Google brings up the redirect link building balloon
Google’s John Mueller explained how Google deals with a popular black hat link building trick. His response deflated the benefits of the strategy and also gave some insight into how Google’s algorithm deals with redirected links.
Creating 301 redirect links
The strategy is to buy a new domain, build links to that domain, and then redirect all links to the main website. The belief is that the technique will hide the links from Google as they go through a different domain and pass the ranking signal, while leaving the negatives behind.
Variation of an old-fashioned technique
There is a long tradition of wishful thinking associated with redirects and redirect domains. There is also a history of exploiting the real properties of 301 redirects that can transfer link ranking signals.
Linking to a redirecting domain is a twist on old penalty-scavenging tactics, sandboxing solutions, and viral linking strategies.
In 2005, it was suggested that redirecting from an old domain to a new domain would help the site rank faster, to get it out of what web publishers called Google Sandbox.
Redirecting URLs to another domain has also been suggested as a way out of the Penguin penalty. The idea was that if the links were poisoned, deleting the page and redirecting all links to that page to another domain would remove the penalty from the site.
Another way redirects were exploited was as part of a link baiting and viral link campaign. An SEO creates content that generates an incredible amount of links. When the viral link campaign was over, old school SEO redirected all the thousands of incoming links to a product page to help that page rank better.
The 301 redirect part of the viral linking strategy was never publicly discussed at the time. It was just something old school SEOs did to play Google and largely kept the secret to themselves.
This is no longer a technique that works because Google has over time changed the way 301 redirects and the flow of PageRank work.
Google shows why the redirect trick doesn’t work
Here’s how the Reddit post describes the technique:
“White hat or black hat? A SEO consultant advised me to buy a domain similar to the main one, they will create web2.0, backlinks, blog comments and forum posts on this domain. I then use a 301 redirect to the main domain. He says that’s how everyone ranks fast these days.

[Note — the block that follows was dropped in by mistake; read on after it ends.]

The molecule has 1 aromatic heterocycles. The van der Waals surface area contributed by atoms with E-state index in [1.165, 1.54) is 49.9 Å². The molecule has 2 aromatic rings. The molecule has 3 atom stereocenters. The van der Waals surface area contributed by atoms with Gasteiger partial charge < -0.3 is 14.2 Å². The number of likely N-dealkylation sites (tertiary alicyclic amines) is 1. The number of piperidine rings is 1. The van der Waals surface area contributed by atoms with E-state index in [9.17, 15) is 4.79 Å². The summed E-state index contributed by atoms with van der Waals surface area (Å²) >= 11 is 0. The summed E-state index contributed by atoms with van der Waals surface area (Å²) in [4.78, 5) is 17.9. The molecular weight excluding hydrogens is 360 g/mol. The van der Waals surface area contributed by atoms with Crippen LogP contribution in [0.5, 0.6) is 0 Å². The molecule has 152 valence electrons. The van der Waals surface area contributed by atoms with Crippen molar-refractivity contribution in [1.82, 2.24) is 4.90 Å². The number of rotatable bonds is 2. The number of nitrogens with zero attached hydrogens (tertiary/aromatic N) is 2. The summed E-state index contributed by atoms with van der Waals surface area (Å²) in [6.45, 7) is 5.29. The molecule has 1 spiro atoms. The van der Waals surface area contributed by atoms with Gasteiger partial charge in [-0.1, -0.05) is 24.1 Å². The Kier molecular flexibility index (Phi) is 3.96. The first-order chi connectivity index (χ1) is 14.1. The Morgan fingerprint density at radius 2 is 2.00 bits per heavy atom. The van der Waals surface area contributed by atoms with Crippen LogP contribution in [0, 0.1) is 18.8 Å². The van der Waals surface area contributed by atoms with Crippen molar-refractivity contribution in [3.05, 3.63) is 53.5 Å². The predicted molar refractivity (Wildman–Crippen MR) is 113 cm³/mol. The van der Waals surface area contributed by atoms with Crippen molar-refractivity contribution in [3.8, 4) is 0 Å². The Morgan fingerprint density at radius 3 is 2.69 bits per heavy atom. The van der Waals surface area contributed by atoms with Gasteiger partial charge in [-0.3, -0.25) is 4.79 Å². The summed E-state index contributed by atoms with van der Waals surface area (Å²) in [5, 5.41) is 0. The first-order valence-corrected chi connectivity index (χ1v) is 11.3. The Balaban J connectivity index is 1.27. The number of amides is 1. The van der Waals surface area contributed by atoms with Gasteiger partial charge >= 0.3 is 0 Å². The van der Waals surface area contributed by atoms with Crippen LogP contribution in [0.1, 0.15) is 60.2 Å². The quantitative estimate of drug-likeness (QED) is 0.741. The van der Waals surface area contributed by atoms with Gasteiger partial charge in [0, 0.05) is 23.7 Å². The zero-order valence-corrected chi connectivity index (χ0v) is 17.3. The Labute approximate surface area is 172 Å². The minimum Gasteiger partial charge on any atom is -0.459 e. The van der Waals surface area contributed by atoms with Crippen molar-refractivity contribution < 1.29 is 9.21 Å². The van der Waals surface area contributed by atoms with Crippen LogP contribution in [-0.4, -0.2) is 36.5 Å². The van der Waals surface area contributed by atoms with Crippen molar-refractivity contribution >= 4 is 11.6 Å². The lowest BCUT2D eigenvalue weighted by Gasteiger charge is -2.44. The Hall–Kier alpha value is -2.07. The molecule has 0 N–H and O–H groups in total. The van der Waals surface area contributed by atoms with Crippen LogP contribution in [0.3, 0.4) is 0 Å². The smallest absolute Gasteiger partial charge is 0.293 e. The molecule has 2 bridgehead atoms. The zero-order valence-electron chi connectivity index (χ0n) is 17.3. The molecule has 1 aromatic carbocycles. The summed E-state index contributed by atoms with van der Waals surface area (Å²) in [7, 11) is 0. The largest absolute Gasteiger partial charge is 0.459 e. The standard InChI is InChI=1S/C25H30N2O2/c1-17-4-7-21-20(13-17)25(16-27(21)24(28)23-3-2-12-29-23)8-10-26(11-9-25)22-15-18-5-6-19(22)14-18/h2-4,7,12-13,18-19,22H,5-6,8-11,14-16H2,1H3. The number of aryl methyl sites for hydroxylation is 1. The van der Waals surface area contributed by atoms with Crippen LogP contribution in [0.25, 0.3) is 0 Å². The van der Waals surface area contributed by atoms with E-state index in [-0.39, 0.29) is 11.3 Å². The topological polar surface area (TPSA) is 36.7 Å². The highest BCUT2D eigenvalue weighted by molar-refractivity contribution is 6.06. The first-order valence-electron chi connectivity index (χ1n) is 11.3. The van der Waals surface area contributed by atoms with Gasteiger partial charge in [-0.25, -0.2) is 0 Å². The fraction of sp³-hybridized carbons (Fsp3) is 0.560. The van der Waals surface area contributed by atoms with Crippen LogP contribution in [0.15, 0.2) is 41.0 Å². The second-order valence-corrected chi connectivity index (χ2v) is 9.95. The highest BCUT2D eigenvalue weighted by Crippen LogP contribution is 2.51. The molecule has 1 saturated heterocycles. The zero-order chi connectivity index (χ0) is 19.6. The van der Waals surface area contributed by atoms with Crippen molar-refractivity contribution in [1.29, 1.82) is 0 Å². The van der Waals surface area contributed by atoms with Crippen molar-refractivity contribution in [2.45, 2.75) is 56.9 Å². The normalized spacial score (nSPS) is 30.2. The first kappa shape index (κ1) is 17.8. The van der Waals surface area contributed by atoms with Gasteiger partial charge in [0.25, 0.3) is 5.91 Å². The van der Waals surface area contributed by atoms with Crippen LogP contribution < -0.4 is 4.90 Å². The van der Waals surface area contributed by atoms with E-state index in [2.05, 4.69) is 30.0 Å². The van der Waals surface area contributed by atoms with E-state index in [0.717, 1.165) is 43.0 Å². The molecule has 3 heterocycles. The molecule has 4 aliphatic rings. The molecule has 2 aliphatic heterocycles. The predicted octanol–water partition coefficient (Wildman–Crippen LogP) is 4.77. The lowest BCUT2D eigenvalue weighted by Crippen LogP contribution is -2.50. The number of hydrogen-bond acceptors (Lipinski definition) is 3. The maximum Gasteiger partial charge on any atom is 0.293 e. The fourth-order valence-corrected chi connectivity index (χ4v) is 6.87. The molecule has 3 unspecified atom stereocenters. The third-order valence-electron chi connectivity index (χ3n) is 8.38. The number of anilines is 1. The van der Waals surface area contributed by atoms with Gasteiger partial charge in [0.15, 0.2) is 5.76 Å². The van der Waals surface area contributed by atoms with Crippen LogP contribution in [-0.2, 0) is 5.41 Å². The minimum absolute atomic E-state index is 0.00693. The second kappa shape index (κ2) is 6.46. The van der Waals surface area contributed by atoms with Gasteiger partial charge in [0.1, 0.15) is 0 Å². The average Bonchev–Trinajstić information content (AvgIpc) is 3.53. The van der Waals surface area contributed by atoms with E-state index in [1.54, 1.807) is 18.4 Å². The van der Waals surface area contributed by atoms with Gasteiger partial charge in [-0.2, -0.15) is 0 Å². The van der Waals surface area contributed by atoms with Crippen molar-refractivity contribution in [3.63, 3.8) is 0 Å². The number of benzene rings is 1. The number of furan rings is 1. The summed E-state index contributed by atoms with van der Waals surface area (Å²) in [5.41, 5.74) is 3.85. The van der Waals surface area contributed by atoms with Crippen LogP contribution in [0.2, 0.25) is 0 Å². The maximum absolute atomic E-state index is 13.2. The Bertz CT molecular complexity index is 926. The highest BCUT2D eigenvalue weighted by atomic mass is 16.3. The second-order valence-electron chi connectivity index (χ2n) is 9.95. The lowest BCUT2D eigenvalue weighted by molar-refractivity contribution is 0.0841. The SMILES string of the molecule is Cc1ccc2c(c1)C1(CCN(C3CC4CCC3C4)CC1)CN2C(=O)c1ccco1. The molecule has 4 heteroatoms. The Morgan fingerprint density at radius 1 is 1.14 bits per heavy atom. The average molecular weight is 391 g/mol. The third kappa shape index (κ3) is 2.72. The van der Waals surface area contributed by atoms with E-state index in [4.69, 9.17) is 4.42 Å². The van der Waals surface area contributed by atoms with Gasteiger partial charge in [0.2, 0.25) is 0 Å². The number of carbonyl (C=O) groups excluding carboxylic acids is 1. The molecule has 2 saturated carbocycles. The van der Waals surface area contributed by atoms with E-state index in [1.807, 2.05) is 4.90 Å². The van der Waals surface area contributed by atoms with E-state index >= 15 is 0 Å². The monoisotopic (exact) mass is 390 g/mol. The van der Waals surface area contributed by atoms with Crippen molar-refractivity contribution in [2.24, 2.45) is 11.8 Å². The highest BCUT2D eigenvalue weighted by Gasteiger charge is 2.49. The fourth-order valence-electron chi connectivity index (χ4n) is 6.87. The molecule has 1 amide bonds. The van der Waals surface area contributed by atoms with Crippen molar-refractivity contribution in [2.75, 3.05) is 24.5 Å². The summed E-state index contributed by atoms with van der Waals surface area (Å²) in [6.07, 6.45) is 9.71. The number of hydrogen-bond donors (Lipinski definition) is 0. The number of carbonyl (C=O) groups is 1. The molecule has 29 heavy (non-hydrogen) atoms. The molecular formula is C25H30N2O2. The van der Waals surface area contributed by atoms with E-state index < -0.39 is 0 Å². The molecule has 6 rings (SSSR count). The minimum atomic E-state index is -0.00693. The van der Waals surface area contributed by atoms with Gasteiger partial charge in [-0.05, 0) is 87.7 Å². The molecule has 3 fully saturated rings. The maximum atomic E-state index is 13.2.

John Mueller responded by revealing how Google deals with this technique:
“The 301 essentially makes the main site canonical, meaning the links go straight there – you might as well skip the detour, that’s just as obvious to the algorithm and spam team.”
Lots of hand gestures with no benefit
Many black hat theories are generated by people who are relatively new to SEO. They are easily swayed by the lure of tricks which, as John Mueller pointed out, give no advantage.
Because of how 301 redirects work, the redirected domain simply doesn’t exist and all links pointing to it are credited directly to the main site. The whole extra step of registering a domain is absolutely unnecessary for ranking purposes.
The redirect trick is a lesson in the value of understanding how search engines really work. The 301 redirect trick isn’t SEO, it’s superstition-level pointless activity like picking up a dime for good luck.
But there is an advantage to the 301 redirect trick.
Why the redirect trick could be useful for spammers
The only reason to use this technique is if you want to be able to remove all inbound links when they start harming a domain. Some spammers use a technique called Churn and Burn. They generate a gigantic amount of links to the new similar-sounding domain in a short time. The redirect points all links to the real domain and the real domain ranks.
After a while, Google catches up with links and devalues spammy links. This is the part called burning, when all links are burned by Google and no longer count. It is at this point that a spammer can cancel redirects, instantly removing all spammy links with a single click.
The redirect trick is not recommended
This is not a recommended strategy for legitimate sites. But it is useful to know what other people are doing, because there is power in knowledge.
Read the original discussion on Reddit.
Images by Shutterstock, edited by author